Investing wisely in Kenya
The greater fool theory simply states that individuals will always price items not by its actual value but by the belief that they can sell the given item to another individual at a higher price. The theory assumes that all market participants are fools and one only needs to find a greater fool than himself/herself to make an arbitrage profit.
The theory applies to most of our economic decisions which may seem sound at the moment of making but may be disastrous in the near future. To put this into perspective, I will highlight scenarios that have affected the Kenyan economic market and how the greater fool theory was applied in those cases.
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To kick off, we will analyze the quail farming mania. The quail farming mania hit the Kenyan market in early 2014 when all broke loose and the general population shifted their investment and savings into quail farming. Nutrition value of the quail egg was the underlying principle of the high expected returns from the quail farming business which attracted most Kenyans.
The greater fool theory is in effect here when we consider the price of a quail egg at the peak of the quail farming mania. Quail eggs were selling at Kenyan shillings 100 per egg due to high demand form the market. Looking at the price, people were interested in the high expected return from selling the eggs rather than having a sound business plan. Deeper analysis of the business plan would have highlighted the flaws in this business concept. The said high demand in the market resulted from new quail farmers looking for seed eggs to build their farms rather than real market demand from consumers of the product. Once the farmers had accumulated enough eggs to start selling to the real consumers, supply had already outstripped demand making the price plummet from Kenyan shillings 100 per egg to Kenyan shillings 20 per egg.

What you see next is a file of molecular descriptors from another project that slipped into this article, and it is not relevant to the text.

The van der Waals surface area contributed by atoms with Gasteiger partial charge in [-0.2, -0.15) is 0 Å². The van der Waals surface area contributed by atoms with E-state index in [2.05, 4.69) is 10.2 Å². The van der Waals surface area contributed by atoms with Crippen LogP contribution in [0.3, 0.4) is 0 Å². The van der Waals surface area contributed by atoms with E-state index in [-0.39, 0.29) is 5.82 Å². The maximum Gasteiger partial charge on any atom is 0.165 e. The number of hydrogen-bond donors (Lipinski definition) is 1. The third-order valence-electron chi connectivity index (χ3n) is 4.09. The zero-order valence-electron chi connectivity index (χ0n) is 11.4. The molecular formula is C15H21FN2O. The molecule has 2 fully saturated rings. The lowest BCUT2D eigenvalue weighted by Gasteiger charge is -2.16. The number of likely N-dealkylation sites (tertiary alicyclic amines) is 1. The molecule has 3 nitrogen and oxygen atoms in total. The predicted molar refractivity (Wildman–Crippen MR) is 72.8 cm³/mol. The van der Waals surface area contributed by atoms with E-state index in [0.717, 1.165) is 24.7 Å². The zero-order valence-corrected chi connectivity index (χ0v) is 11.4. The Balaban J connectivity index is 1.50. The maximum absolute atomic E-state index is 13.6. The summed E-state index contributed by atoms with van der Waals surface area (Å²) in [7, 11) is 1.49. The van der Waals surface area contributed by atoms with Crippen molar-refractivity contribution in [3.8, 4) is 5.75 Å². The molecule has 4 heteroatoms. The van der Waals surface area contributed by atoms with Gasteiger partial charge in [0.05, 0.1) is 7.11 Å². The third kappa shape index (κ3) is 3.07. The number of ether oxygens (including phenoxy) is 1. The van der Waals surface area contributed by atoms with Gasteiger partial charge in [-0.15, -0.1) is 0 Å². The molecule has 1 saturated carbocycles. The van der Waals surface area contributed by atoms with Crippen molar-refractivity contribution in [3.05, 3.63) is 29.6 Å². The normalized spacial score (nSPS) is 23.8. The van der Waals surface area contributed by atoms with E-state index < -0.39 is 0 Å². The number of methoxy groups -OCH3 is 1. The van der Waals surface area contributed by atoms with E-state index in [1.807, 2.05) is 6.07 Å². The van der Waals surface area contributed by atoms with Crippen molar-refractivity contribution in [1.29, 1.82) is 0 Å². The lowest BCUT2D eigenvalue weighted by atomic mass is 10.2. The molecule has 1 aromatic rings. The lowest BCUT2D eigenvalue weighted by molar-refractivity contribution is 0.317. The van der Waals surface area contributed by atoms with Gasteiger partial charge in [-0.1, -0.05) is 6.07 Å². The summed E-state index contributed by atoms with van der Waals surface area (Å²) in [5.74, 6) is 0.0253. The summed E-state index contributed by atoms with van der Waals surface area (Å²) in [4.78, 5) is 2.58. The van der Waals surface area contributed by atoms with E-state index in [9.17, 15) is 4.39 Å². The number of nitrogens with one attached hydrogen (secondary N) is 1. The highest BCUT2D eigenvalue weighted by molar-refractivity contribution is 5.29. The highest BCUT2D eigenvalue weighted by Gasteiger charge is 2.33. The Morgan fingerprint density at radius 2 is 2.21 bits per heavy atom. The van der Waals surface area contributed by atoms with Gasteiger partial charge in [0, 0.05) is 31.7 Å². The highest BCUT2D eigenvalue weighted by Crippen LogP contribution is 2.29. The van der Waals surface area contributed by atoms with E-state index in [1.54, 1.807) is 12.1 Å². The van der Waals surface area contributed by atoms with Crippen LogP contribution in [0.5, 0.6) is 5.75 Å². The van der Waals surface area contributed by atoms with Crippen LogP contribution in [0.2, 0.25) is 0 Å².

Next we can look at initial public offerings (IPO) of companies in the Kenyan market. An initial public offering is when a company is first listed on the stock exchange. This is done by issuing shares of the company to the general public through a stock broker. To elaborate clearly, we will focus on Safaricom IPO haze which occurred during the 2008 financial year.
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Safaricom IPO was recorded as the biggest IPO in Kenyan history with an oversubscription of over 350%. It would seem mad to think that the greater fool theory may have applied in this case but taking a step back and analyzing the figures, the Kenyan mentality of flocking to the newest hype in town clearly reveals itself here. Looking at the oversubscription, everyone was buying Safaricom shares during the IPO expecting to sell the shares at a higher price. The extent was so much that some individuals took out loans from banks to purchase the shares. Most of the individual investors did not analyze the future cash flows nor did they seek advice from any relevant institutions on the prospective future of the company.